If true, North Korea would have nuclear weapons that would provide real military utility. North Korea would not need high yield nuclear explosives to pose a real military nuclear threat because cities such as Seoul and Tokyo cover wide areas and would thus be easy targets even with relatively inaccurate missiles. But the most important point is that the nuclear weapon has to be light enough to be carried by a missile for a long enough distance to reach these and other targets such as the United States by using a long-range missile. In contrast, if North Korea only had large size and heavy weight nuclear bombs, it would have significant difficulty in delivering such weapons to targets, unless it tried to smuggle these unwieldy bombs into South Korea or Japan.

Setting the Record Straight on Recent Reporting

Obviously, the uncertainty about North Korea’s nuclear weapons program is considerable, and we may never fully find out what was really tested a few days ago, despite the planes that the U.S. has been flying near North Korea to detect any leakage of radioactive elements or other physical evidence from the test site.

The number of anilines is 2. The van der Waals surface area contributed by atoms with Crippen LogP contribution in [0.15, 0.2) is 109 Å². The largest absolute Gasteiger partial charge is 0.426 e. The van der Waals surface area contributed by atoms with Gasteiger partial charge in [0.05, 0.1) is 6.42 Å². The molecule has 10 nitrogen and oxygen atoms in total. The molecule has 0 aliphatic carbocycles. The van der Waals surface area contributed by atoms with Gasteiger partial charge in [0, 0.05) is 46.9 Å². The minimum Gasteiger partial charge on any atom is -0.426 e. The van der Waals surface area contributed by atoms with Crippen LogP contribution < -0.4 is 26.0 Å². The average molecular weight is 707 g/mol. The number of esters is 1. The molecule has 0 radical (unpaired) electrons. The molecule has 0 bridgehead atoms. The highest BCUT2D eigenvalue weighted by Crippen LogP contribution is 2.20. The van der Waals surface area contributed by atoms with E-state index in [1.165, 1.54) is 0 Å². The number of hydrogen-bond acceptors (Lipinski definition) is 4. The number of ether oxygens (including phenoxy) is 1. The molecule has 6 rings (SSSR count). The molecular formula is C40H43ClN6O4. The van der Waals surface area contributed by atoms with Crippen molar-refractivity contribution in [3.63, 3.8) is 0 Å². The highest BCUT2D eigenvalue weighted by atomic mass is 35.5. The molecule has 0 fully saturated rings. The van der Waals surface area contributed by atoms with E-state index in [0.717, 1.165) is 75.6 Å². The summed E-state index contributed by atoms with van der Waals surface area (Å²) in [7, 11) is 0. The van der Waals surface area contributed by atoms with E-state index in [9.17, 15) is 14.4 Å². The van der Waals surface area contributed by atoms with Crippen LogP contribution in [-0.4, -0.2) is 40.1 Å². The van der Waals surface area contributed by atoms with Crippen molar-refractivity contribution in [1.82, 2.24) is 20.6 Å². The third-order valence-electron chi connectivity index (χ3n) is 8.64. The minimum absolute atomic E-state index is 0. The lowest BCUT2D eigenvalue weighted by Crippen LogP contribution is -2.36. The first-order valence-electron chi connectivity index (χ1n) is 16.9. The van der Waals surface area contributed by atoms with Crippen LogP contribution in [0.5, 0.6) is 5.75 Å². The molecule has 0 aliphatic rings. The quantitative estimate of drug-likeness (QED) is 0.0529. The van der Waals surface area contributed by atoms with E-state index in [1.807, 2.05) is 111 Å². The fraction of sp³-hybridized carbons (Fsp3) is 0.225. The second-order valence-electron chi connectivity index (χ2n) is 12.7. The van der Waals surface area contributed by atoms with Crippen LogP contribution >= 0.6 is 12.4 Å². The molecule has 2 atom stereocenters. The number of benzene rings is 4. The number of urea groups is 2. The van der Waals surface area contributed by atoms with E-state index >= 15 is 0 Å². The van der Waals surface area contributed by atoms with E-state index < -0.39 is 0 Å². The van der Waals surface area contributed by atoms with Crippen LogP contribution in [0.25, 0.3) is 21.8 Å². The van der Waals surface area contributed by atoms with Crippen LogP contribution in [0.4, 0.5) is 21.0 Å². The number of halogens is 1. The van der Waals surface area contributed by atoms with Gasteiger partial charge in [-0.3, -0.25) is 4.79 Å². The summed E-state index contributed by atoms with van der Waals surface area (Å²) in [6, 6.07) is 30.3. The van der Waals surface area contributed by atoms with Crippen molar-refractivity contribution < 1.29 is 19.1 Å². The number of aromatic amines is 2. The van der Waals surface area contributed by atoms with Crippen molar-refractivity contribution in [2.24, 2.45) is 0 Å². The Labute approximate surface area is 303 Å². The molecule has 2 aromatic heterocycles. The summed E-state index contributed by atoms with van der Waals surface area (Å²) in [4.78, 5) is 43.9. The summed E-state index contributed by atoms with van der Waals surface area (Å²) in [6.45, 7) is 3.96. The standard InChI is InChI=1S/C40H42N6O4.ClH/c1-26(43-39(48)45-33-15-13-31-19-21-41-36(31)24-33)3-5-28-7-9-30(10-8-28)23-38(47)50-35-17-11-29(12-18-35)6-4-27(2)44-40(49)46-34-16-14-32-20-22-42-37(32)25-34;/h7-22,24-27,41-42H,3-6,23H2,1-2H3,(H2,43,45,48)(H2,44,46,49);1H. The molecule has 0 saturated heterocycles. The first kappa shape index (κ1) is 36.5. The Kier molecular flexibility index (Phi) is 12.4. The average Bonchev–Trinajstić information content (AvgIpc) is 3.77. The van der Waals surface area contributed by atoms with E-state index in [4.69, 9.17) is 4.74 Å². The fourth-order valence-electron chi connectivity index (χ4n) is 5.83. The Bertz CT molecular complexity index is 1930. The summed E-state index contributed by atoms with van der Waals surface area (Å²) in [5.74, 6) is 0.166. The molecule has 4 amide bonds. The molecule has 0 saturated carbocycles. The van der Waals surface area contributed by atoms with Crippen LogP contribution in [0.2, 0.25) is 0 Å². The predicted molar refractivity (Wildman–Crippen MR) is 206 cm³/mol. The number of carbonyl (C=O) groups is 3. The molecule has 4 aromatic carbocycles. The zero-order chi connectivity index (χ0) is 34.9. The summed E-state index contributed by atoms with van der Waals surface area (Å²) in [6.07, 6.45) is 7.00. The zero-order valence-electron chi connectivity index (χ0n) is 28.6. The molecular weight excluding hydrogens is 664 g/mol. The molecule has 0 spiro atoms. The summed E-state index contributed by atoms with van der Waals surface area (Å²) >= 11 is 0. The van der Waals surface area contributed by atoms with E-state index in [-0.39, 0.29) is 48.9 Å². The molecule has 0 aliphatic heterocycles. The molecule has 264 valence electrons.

Nonetheless, I think it is worthwhile to point out that some confusion has been afoot in several news stories. I have read in a number of press reports that there is doubt as to whether North Korea could produce the tritium that would be needed for a boosted fission device. In September of last year, David Albright and Serena Kelleher-Vergantini of the Institute for Science and International Security published a report that the 5 MWe gas-graphite reactor at Yongbyon is “not an ideal producer of isotopes, it can be used in this way.” They noted, “As part of the renovation of the reactor, North Korean technicians reportedly installed (or renovated) irradiation channels in the core. These channels would be used to make various types of isotopes, potentially for civilian or military purposes.”[1] They further observed that tritium could be produced in such irradiation channels, although there is not conclusive evidence of this production.